Ban on new Jack Lake on-land boathouses moves forward

·2 min read

Havelock-Belmont-Methuen Township council is moving ahead with a ban on the development of on-land boathouses on Jack Lake, located east of Apsley.

“The general reason why we’re recommending the prohibition is first and foremost because Jack Lake is one that you share with a neighbouring township (North Kawartha) that already prohibits boathouses,” said Michael Keene, a consultant with Fotenn Planning and Design, who presented a report and recommendations to council Tuesday.

“The second piece is to bring policy in line with environmental protection and 30-metre setbacks (of buildings from the lake) and areas that are not to be developed.”

There is a lot of development already within 30 metres that has intrinsic rights to be there, he said.

“So placing some additional limitations in that 30 metre setback is ultimately good for the environment and good for the lakes,” Keene told council.

Also, the process was initiated and requested specifically by members of the public who own property on Jack Lake, he said.

Beginning in 2019, council directed staff to study the issue. An online survey was provided to all the lake and cottage associations within the township.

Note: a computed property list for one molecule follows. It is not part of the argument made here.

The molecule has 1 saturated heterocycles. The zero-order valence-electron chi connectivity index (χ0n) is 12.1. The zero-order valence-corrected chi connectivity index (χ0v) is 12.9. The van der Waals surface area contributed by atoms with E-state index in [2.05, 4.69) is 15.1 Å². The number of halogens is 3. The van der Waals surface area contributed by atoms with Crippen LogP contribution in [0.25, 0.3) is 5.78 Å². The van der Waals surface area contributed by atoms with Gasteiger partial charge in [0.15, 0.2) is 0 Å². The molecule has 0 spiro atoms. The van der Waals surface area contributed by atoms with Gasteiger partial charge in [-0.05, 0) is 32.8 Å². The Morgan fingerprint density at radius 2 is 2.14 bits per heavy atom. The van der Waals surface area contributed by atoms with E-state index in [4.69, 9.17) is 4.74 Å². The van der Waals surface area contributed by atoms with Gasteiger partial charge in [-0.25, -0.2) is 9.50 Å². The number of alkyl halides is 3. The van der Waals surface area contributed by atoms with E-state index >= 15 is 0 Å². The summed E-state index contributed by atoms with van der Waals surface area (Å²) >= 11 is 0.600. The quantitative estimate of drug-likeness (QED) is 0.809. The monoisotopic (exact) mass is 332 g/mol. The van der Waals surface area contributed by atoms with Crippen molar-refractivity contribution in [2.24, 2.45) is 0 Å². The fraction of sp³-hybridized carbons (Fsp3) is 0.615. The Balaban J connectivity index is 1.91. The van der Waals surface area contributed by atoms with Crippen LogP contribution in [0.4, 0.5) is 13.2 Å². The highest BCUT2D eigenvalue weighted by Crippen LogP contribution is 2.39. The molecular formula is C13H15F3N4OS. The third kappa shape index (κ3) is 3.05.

The survey results showed support for a general ban of dryland boathouses on Jack Lake, with the desire to permit the repair or reconstruction of existing on-land boathouses within their original size and location.

A consultant’s report recommended the township’s official plan and zoning bylaws ban boathouses to protect the sensitive natural environment and species habitat of the lake (a cold water lake trout). It would also aim to preserve shorelines and maintain the character of the existing lake communities.

On Tuesday, council decided to adopt an official plan amendment prohibiting boathouse development on the lake. It will now be forwarded to Peterborough County council for approval.

In its proposed township zoning bylaw, there will be “some clarity for those that already have a boathouse so they can rebuild and repair and strengthen them in the event of damage or wear,” Keene said. The plan is to approve the bylaw once the official plan amendment is approved.

Deputy Mayor David Gerow did not support the ban.

“I think we’re penalizing those property owners with hundreds of thousands of dollars in boat equipment and no place to store them,” he said.

It is “highly anticipated” that the prohibition of boathouses will eventually be applied to the entire municipality as suggested by members of the public, said Keene’s report.

Brendan Burke is a staff reporter at the Examiner, based in Peterborough. His reporting is funded by the Canadian government through its Local Journalism Initiative.

Brendan Burke, Local Journalism Initiative Reporter, The Peterborough Examiner